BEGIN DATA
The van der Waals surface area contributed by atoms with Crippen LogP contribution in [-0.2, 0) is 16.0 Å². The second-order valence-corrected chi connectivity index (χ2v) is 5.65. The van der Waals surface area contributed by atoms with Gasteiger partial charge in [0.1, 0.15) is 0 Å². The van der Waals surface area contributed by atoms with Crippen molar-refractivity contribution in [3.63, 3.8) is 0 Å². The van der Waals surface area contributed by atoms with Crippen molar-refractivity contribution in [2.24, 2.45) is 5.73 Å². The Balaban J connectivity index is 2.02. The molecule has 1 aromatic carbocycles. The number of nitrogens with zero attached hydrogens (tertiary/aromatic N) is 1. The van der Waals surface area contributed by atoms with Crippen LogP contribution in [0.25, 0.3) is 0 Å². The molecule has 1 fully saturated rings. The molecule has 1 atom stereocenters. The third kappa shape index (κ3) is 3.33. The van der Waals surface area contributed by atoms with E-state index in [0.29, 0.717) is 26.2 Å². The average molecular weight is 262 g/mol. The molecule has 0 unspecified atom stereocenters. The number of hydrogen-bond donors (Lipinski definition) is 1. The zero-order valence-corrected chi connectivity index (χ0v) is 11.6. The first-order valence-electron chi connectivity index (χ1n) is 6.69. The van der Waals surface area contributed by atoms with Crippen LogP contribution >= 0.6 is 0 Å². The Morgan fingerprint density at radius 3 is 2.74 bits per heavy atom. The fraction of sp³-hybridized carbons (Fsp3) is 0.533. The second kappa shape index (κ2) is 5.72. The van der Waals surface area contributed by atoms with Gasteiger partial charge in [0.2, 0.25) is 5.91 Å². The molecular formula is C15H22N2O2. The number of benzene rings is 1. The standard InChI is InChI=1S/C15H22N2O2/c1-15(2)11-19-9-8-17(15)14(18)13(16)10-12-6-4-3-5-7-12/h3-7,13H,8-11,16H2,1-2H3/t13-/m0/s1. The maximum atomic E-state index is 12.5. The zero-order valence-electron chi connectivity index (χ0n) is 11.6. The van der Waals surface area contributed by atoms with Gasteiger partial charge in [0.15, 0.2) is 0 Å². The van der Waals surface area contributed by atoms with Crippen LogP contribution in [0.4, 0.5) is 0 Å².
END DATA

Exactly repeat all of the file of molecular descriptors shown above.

The van der Waals surface area contributed by atoms with Crippen LogP contribution in [-0.2, 0) is 16.0 Å². The second-order valence-corrected chi connectivity index (χ2v) is 5.65. The van der Waals surface area contributed by atoms with Gasteiger partial charge in [0.1, 0.15) is 0 Å². The van der Waals surface area contributed by atoms with Crippen molar-refractivity contribution in [3.63, 3.8) is 0 Å². The van der Waals surface area contributed by atoms with Crippen molar-refractivity contribution in [2.24, 2.45) is 5.73 Å². The Balaban J connectivity index is 2.02. The molecule has 1 aromatic carbocycles. The number of nitrogens with zero attached hydrogens (tertiary/aromatic N) is 1. The van der Waals surface area contributed by atoms with Crippen LogP contribution in [0.25, 0.3) is 0 Å². The molecule has 1 fully saturated rings. The molecule has 1 atom stereocenters. The third kappa shape index (κ3) is 3.33. The van der Waals surface area contributed by atoms with E-state index in [0.29, 0.717) is 26.2 Å². The average molecular weight is 262 g/mol. The molecule has 0 unspecified atom stereocenters. The number of hydrogen-bond donors (Lipinski definition) is 1. The zero-order valence-corrected chi connectivity index (χ0v) is 11.6. The first-order valence-electron chi connectivity index (χ1n) is 6.69. The van der Waals surface area contributed by atoms with Crippen LogP contribution >= 0.6 is 0 Å². The Morgan fingerprint density at radius 3 is 2.74 bits per heavy atom. The fraction of sp³-hybridized carbons (Fsp3) is 0.533. The second kappa shape index (κ2) is 5.72. The van der Waals surface area contributed by atoms with Gasteiger partial charge in [0.2, 0.25) is 5.91 Å². The molecular formula is C15H22N2O2. The number of benzene rings is 1. The standard InChI is InChI=1S/C15H22N2O2/c1-15(2)11-19-9-8-17(15)14(18)13(16)10-12-6-4-3-5-7-12/h3-7,13H,8-11,16H2,1-2H3/t13-/m0/s1. The maximum atomic E-state index is 12.5. The zero-order valence-electron chi connectivity index (χ0n) is 11.6. The van der Waals surface area contributed by atoms with Gasteiger partial charge in [0.15, 0.2) is 0 Å². The van der Waals surface area contributed by atoms with Crippen LogP contribution in [0.4, 0.5) is 0 Å².